Hundreds of destitute Indian students have finished another free lunch at a Sikh temple in Southall, west London. It's not the dream of England they were sold.
"I can't afford to rent a room, I'm borrowing money from relatives at home just to buy my bus fare to college," says Nitin Walia, who has sought refuge at the temple since he arrived on a student visa last week.
His story of being duped by agents - middlemen who charge students a fee to secure them a college space - is echoed by others in the room.
"Agents in India say you will definitely find a part-time job to fund your studies in the UK.
"But it's totally different here, there are no jobs," says Ravi Singh, who began a course in business management in October.
A combination of the recession and a surge in the number of students is changing the local landscape, says Didar Singh Randhawa, president of the two Sri Guru Singh Sabha temples in Southall.
"We see hundreds of students hanging out in the streets, but there could be thousands," he says.
"Most come here every day for food. We are happy to provide food. But they also ask for accommodation.
"If they don't find anything we provide them with shelter, for a day or two. We can't keep them for longer. We are hearing that some are sleeping rough."
Last week the Donal MacIntyre programme revealed that the number of student visas granted in India and Bangladesh has tripled since the new points-based immigration system began in April.
A Freedom of Information request showed that between June and August this year the British High Commissions in Mumbai, New Delhi and Dhaka issued 19,950 student visas.
Ravi can afford to rent a room with the money sent over from his father, but unless Nitin finds a job he has no means to stay.
"I never would have come if I knew I couldn't get a job," says the 21-year-old from rural Punjab.
He is studying travel, tourism and hospitality at an accredited college in London, on a legal student visa.
A condition of the student visa requires applicants to prove they have enough funds to cover their stay in the UK - and many Indian students do.
But some are exploiting a loophole, according to Harjap Singh Bhangal, a solicitor and director of London Immigration Advice & Appeal Services.
He says: "Before October an applicant only needed to show he has held the money in his bank for one day prior to the application.
"So he could technically borrow the money, put it in his account on Monday, apply on Tuesday and once he reaches the UK return the money.
"After October this requirement has been increased for the applicant to show he has held the funds in his account 28 days prior to the application. This has not proved to be a deterrent."
Mr Bhangal thinks this has led to an influx of both genuine students, without the resources to fund their course, as well as bogus students who want the visa to find jobs - foreign students are allowed to work for up to 20 hours per week.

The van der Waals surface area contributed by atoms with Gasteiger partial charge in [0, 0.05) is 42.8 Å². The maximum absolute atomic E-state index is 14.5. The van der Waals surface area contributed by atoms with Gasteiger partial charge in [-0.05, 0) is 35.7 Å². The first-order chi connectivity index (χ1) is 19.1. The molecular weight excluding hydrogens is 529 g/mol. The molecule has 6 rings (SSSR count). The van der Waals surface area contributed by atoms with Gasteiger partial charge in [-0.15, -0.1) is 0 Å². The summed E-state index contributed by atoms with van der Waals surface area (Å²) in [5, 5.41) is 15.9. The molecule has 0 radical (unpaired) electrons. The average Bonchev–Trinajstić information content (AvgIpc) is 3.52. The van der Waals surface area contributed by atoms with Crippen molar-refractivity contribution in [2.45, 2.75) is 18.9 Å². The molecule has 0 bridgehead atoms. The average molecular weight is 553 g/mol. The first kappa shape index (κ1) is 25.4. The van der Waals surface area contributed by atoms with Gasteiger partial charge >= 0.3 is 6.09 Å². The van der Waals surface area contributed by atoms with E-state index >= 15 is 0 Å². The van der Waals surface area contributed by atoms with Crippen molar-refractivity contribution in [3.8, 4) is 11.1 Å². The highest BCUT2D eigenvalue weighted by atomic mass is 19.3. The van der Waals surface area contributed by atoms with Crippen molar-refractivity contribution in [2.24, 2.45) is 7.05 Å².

Jeremy Oppenheim, head of the points-based system at the UK Border Agency (UKBA), said: "Anyone coming to the UK must satisfy the border force officer that they meet immigration rules and will comply with any conditions attached to their visa. If they cannot the officer can and will refuse entry.
"Schools and colleges are inspected by accreditation bodies and the UKBA to ensure they are genuine. Before we tightened controls around 4,000 UK institutions were bringing in international students, this currently stands at around 2,000."
Nitin paid an agent nearly £600 to arrange his visa and spent a further £2480 on college fees and a flight. It took his parents' entire life savings and money borrowed from relatives to meet the cost.
"I feel we have been tricked here," he says. Shortly after he registered at his college, in central London, he was told there was not enough space and shifted to another one.
"On the internet the college shows it's a big campus, but when I got here I saw it's just one small building with box rooms. We could find better colleges in India," he says.
When asked why he believed everything the agent told him and risked migrating without any money, Nitin says: "Everyone is excited about studying abroad, for better opportunities. No one thinks whether we will get anything or not when we get there."
A few weeks ago the Sri Guru Singh Sabha temple in Southall set up a telephone helpline, offering students advice on anything from how to apply for a National Insurance number to buying a travel pass.
"Some of them are begging us to send them back but we haven't got the resources," says Mr Randhawa.
He has sent a message to the local press in Punjab, where many of the students come from, to warn applicants to arrange money and accommodation before setting off.
Nitin can only spend a day or two more at the temple. He says: "I will only be able to rent a room if I can find a job, if I can't find one I will return to India. But that will bring great shame. I don't know how I will return the money I have borrowed."
Students' names have been changed to protect their identity.
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